The premise of Aporia is extremely far-fetched and more than a little ludicrous. If you can accept it at face value without picking it apart too much, the movie will provoke you intellectually and emotionally. Sophie (Judy Greer) is a widow mourning the untimely death of her husband Mal (Edi Gathegi). She’s attempting to hold on for the sake of their distraught daughter. Mal was hit by a drunk driver named Darby (Adam O’Byrne) who, a year later, still hasn’t received legal consequences. The whole situation is tragic.

Sophie gets a visit from Mal’s friend, a former physicist named Jabir (Payman Maadi). He informs her that he attempted to build a time machine. It didn’t work, but it does do something else. Via a series of mathematical calculations, he can use it to kill a person in the past. Jabir suggests using it to kill Darby before the accident, thereby bringing Mal back to life. Desperate to reunite with her husband for her and their daughter’s sake, Sophie agrees. The act brings several complications, the first being that they must explain to Mal what they’ve done. The second is that tinkering with the past brings changes that have to be reckoned with.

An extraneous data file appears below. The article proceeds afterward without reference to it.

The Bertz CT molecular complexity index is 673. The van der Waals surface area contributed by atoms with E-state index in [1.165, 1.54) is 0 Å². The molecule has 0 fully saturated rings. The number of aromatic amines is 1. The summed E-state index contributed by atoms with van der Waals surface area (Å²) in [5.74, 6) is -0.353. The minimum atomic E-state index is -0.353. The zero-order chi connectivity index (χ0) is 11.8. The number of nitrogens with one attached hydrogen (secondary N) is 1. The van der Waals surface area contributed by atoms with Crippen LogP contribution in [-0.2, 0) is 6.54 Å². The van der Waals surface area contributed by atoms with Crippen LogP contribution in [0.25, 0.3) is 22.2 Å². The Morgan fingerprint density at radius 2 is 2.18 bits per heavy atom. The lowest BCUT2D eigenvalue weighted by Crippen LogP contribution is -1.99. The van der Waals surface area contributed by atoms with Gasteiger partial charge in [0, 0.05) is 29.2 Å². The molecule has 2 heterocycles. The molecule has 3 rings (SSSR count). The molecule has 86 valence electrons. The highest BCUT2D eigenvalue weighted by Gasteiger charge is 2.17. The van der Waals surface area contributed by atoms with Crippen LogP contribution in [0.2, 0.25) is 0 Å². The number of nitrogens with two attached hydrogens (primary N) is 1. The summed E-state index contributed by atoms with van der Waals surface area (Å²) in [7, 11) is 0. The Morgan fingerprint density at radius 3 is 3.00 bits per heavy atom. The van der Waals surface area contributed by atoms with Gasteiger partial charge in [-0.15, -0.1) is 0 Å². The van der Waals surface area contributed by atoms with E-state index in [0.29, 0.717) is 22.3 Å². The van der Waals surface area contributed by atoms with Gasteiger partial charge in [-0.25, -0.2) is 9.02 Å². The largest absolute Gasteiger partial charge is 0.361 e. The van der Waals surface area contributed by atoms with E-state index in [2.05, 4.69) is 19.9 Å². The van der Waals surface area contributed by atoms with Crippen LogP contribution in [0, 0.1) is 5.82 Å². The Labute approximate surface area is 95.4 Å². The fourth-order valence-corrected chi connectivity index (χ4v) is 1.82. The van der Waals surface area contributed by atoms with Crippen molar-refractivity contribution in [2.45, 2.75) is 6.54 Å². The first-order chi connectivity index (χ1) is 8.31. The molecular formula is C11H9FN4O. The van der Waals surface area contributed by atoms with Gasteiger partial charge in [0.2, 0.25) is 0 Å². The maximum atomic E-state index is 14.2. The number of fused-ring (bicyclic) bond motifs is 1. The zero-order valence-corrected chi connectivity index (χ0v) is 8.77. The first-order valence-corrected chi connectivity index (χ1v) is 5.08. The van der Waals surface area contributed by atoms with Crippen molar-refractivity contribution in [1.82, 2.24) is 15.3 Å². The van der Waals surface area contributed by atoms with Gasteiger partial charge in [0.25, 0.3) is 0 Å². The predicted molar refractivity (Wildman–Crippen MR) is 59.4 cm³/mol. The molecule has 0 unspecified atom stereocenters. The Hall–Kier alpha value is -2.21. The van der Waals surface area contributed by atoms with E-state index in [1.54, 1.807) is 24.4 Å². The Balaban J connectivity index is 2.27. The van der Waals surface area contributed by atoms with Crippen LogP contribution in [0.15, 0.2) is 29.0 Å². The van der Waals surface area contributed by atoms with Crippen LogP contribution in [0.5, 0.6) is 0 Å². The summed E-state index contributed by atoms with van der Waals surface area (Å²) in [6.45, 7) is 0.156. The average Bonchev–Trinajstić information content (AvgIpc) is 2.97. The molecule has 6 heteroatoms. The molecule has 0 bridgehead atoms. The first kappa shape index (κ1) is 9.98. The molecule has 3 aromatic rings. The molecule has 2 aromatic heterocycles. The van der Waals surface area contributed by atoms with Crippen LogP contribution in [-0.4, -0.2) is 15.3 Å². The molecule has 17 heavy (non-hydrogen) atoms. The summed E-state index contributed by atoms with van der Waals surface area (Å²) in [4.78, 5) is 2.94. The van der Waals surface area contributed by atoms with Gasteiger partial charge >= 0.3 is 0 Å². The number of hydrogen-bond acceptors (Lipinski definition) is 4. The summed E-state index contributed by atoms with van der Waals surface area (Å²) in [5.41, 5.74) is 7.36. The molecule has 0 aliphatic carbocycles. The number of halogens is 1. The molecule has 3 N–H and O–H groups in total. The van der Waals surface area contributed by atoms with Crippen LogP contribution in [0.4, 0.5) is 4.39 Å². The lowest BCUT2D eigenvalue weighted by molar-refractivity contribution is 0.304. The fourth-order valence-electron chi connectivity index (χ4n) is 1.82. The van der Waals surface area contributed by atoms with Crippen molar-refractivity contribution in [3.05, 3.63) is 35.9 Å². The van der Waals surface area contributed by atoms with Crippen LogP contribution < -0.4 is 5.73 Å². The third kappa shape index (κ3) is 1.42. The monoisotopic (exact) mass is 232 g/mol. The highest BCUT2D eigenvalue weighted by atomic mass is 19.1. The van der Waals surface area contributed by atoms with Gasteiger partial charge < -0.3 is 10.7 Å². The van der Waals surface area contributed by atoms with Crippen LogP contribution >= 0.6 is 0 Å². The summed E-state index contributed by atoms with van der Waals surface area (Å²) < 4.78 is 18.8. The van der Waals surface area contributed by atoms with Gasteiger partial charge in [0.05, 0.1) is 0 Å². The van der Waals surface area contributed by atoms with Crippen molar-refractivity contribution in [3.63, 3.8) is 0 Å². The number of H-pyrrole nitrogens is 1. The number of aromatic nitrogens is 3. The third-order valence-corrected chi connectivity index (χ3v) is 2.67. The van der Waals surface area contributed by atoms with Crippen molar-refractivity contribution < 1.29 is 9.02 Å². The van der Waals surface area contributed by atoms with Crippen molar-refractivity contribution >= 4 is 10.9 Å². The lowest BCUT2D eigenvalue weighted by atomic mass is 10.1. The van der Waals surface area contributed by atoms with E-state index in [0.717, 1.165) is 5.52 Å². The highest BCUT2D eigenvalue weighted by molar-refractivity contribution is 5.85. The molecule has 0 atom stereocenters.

Aporia brings up a lot of intriguing moral issues. The first, of course, is whether Sophie and Jabir have the right to kill Darby. Although he did a bad thing, he had people in his life who loved him. Now they’re suffering the same loss Sophie did. Then there’s the matter of whether she, Jabir, and Mal should use the device again. Many tragedies could be prevented if they do. On the other hand, the trio has no way to predict what the repercussions would be. Writer/director Jared Moshe dives into these and additional quandaries, making you question what you would do in this situation.

Excellent performances put a human context around the story’s ethical component. Judy Greer is outstanding as Sophie, making her elation to have Mal back every bit as affecting as she makes her grief when he’s dead. Edi Gathegi is equally good, capturing the mixture of relief and curiosity Mal feels knowing he’s been given a second chance at life. Payman Maadi has the difficult task of delivering all the silly scientific jargon. To his credit, the actor sells it with conviction.

The science here is definitely silly. Jabir offers an explanation for how the machine works. It’s a string of fancy sounding terms and concepts mashed together into word salad. None of it is convincing. The way to enjoy Aporia is to simply look past it and focus on these appealing characters as they grapple with how they’ve changed their own lives and debate if they should change the lives of others. Do that and the movie will hold you in its spell.

out of four

Aporia is rated R for some language. The running time is 1 hour and 43 minutes.